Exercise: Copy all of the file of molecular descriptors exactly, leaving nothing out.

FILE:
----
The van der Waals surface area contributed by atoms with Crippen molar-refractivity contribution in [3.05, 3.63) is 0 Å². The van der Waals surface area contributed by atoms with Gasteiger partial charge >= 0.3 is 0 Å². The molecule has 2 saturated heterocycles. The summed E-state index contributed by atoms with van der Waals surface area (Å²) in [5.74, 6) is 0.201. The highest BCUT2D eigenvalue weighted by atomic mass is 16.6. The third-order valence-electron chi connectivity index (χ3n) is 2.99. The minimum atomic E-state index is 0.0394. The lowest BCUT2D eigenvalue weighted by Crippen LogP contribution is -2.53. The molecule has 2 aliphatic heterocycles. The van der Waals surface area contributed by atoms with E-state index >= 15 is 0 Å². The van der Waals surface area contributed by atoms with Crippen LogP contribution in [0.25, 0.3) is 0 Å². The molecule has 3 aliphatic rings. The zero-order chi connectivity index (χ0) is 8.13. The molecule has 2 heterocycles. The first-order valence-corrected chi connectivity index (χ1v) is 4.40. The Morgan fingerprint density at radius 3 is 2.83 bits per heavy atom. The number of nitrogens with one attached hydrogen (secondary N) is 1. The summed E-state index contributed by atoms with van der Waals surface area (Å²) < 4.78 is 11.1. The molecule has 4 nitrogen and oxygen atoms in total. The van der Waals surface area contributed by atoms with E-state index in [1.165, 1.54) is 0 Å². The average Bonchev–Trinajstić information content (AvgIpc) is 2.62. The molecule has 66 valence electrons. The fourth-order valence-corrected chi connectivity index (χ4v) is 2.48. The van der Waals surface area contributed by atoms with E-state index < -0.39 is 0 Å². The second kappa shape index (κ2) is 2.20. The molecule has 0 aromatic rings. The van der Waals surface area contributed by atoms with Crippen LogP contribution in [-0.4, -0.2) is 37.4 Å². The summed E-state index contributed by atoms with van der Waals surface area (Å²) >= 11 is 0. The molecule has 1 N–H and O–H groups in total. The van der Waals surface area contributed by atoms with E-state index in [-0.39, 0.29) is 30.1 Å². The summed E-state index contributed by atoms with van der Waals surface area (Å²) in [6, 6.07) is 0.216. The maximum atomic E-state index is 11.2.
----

The van der Waals surface area contributed by atoms with Crippen molar-refractivity contribution in [3.05, 3.63) is 0 Å². The van der Waals surface area contributed by atoms with Gasteiger partial charge >= 0.3 is 0 Å². The molecule has 2 saturated heterocycles. The summed E-state index contributed by atoms with van der Waals surface area (Å²) in [5.74, 6) is 0.201. The highest BCUT2D eigenvalue weighted by atomic mass is 16.6. The third-order valence-electron chi connectivity index (χ3n) is 2.99. The minimum atomic E-state index is 0.0394. The lowest BCUT2D eigenvalue weighted by Crippen LogP contribution is -2.53. The molecule has 2 aliphatic heterocycles. The van der Waals surface area contributed by atoms with E-state index >= 15 is 0 Å². The van der Waals surface area contributed by atoms with Crippen LogP contribution in [0.25, 0.3) is 0 Å². The molecule has 3 aliphatic rings. The zero-order chi connectivity index (χ0) is 8.13. The molecule has 2 heterocycles. The first-order valence-corrected chi connectivity index (χ1v) is 4.40. The Morgan fingerprint density at radius 3 is 2.83 bits per heavy atom. The number of nitrogens with one attached hydrogen (secondary N) is 1. The summed E-state index contributed by atoms with van der Waals surface area (Å²) < 4.78 is 11.1. The molecule has 4 nitrogen and oxygen atoms in total. The van der Waals surface area contributed by atoms with E-state index in [1.165, 1.54) is 0 Å². The average Bonchev–Trinajstić information content (AvgIpc) is 2.62. The molecule has 66 valence electrons. The fourth-order valence-corrected chi connectivity index (χ4v) is 2.48. The van der Waals surface area contributed by atoms with E-state index < -0.39 is 0 Å². The second kappa shape index (κ2) is 2.20. The molecule has 0 aromatic rings. The van der Waals surface area contributed by atoms with Crippen LogP contribution in [-0.4, -0.2) is 37.4 Å². The summed E-state index contributed by atoms with van der Waals surface area (Å²) >= 11 is 0. The molecule has 1 N–H and O–H groups in total. The van der Waals surface area contributed by atoms with E-state index in [-0.39, 0.29) is 30.1 Å². The summed E-state index contributed by atoms with van der Waals surface area (Å²) in [6, 6.07) is 0.216. The maximum atomic E-state index is 11.2.